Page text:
Imperator Howard's Tenth Year.
March 1, 2006 3:18 PM   Subscribe

Today marks Australian Prime Minister John Howard's tenth year in the top job. The event has sparked the usual calls of when, if ever, he will step down to make way for his annointed successor, Peter Costello, and has also opened the flood gates on a range of editorial criticisms and praise from the usual suspects. But even with a new poll released today claiming that he is the most popular PM in Australia's modern political history, will the continuing AWB scandal (previously discussed in one of my own FPP posts here) and an unhappy Coalition partner finally end his seemingly endless run of political good fortune?
posted by Effigy2000 (28 comments total)
 
He is a con artist.
posted by tellurian at 4:18 PM on March 1, 2006


will the continuing AWB scandal (previously discussed in one of my own FPP posts here) and an unhappy Coalition partner finally end his seemingly endless run of political good fortune?

In a word, no.
posted by Wolof at 4:20 PM on March 1, 2006


Hmm, Saddam Hussein was involved? Well, now that makes for a good scandal. Still, it's just about money.

Honestly foreign scandals just seem so damn quaint. Look at what killed the Canadian Liberal party: Something most Americans practically expect from their government (as far as I can tell).

Anyway, whatever. Thank god the Aussies arn't oil rich themselves, or they'd be insufferable.
posted by delmoi at 5:04 PM on March 1, 2006


AWB won't touch 'Honest John'. The little toerag will employ his "la-la-la I'm not listening" approach, as he has with all the other scandals laid at his door.

Ministerial responsibility is dead in this country.
posted by pompomtom at 5:21 PM on March 1, 2006


Ministerial responsibility is dead in this country.

That's what I dig about these clowns. Nobody knew anything, ever. Weren't never there. Never happened. Wasn't told.
posted by Wolof at 5:26 PM on March 1, 2006


As long as mortgage repayments don't skyrocket, most Australians will "be happy" with the government.
posted by bunglin jones at 5:41 PM on March 1, 2006


As long as mortgage repayments don't skyrocket, most Australians will "be happy" with the government.

Which is further evidence of how totally moronic they are. Housing affordability is worse now than it ever was under Keating.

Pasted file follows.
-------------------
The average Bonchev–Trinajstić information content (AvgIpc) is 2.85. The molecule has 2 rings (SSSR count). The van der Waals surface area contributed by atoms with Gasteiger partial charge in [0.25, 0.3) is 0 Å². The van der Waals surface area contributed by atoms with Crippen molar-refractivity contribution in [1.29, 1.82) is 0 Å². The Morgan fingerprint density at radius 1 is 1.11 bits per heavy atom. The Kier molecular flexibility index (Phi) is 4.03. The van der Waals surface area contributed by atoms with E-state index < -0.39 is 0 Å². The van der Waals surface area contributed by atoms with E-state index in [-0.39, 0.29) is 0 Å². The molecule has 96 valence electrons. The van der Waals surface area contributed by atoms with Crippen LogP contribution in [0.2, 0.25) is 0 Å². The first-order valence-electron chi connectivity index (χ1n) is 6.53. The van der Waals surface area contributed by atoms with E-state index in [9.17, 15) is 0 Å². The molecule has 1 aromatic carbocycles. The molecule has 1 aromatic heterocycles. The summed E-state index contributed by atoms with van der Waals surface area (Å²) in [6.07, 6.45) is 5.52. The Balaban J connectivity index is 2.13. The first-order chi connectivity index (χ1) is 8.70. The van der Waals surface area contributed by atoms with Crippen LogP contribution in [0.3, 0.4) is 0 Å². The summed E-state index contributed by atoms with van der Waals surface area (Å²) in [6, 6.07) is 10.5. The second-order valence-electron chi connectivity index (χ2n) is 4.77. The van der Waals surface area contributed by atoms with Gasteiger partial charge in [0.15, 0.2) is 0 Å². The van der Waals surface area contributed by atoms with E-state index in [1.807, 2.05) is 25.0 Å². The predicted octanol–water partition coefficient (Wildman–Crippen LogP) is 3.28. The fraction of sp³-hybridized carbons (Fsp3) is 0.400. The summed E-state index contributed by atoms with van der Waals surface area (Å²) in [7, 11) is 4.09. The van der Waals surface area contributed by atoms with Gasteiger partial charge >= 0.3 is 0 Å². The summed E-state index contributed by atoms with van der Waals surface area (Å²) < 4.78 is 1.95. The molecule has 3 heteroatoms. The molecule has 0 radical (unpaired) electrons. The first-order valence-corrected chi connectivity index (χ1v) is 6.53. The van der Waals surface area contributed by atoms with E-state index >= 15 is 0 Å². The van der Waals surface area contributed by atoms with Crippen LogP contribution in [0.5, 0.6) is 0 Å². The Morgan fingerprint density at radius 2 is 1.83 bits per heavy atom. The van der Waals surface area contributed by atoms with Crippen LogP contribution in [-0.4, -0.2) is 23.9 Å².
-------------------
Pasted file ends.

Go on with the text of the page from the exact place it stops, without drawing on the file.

posted by wilful at 5:59 PM on March 1, 2006


Oh, and the correct dismissive for John Winston is "the rodent". (330 000 google hits for Howard rodent)
posted by wilful at 6:01 PM on March 1, 2006


will (anything) end his seemingly endless run of political good fortune?

Um, not until there's someone else to replace him with - I mean, I laugh at the thought of voting for Latham and Medicare Gold, which is why Howard won the last election, and Beazley isn't fantastic, although he could do it with a lot of work (ie; policies). I'm waiting for Kevin Rudd to be an option.
posted by jacalata at 6:10 PM on March 1, 2006 [1 favorite]


If mortgage rates rise, then it must be time to blame the "boat people" again! Anyone know how many beds Nauru has to spare?

It's incredibly depressing to realise we've reached a point where the opposition are so inept that no matter how bad a scandal, to the majority of the populace they still don't look like a reasonable alternative.

Nobody I know will actually admit to having voted for Howard, so don't bother asking me to explain why people like him.

jacalata: I think Labor are actually scared to disagree with the Govt. On anything. The party of "me too!" doesn't exactly make a compelling alternative.
posted by blender at 6:16 PM on March 1, 2006


As long as mortgage repayments don't skyrocket...

You do have to give some credit to the toerag (sorry wilful, but I'm sticking to it) for somehow getting out the idea that the commodities boom was all his idea. Of course, all his skill is as a polly... not as a human.

(I still hate the cunt though, don't get me wrong....)
posted by pompomtom at 6:22 PM on March 1, 2006


will (anything) end his seemingly endless run of political good fortune?

A .303 with any luck....
posted by pompomtom at 6:23 PM on March 1, 2006


So obviously, that whole scandal about him and the queen has blown over.
posted by TedW at 6:47 PM on March 1, 2006


I don't think that that even rated as a scandal beyond Royal Watchers, TedW.
posted by Effigy2000 at 6:49 PM on March 1, 2006


"The most popular PM in Australia's modern political history"?!?!?

That poll was asking current voters which PM had done a better job, out of Howard & his four immediate predecessors. Leaving aside changing political and economic circumstances, and ignoring peoples' short memories, that was in no way a *popularity* poll. You can do a decent job and still be hated, and I would dare say that Howard could well be the most hated recent PM, in that his supporters mostly tolerate him at best, but his detractors hate him with a passion.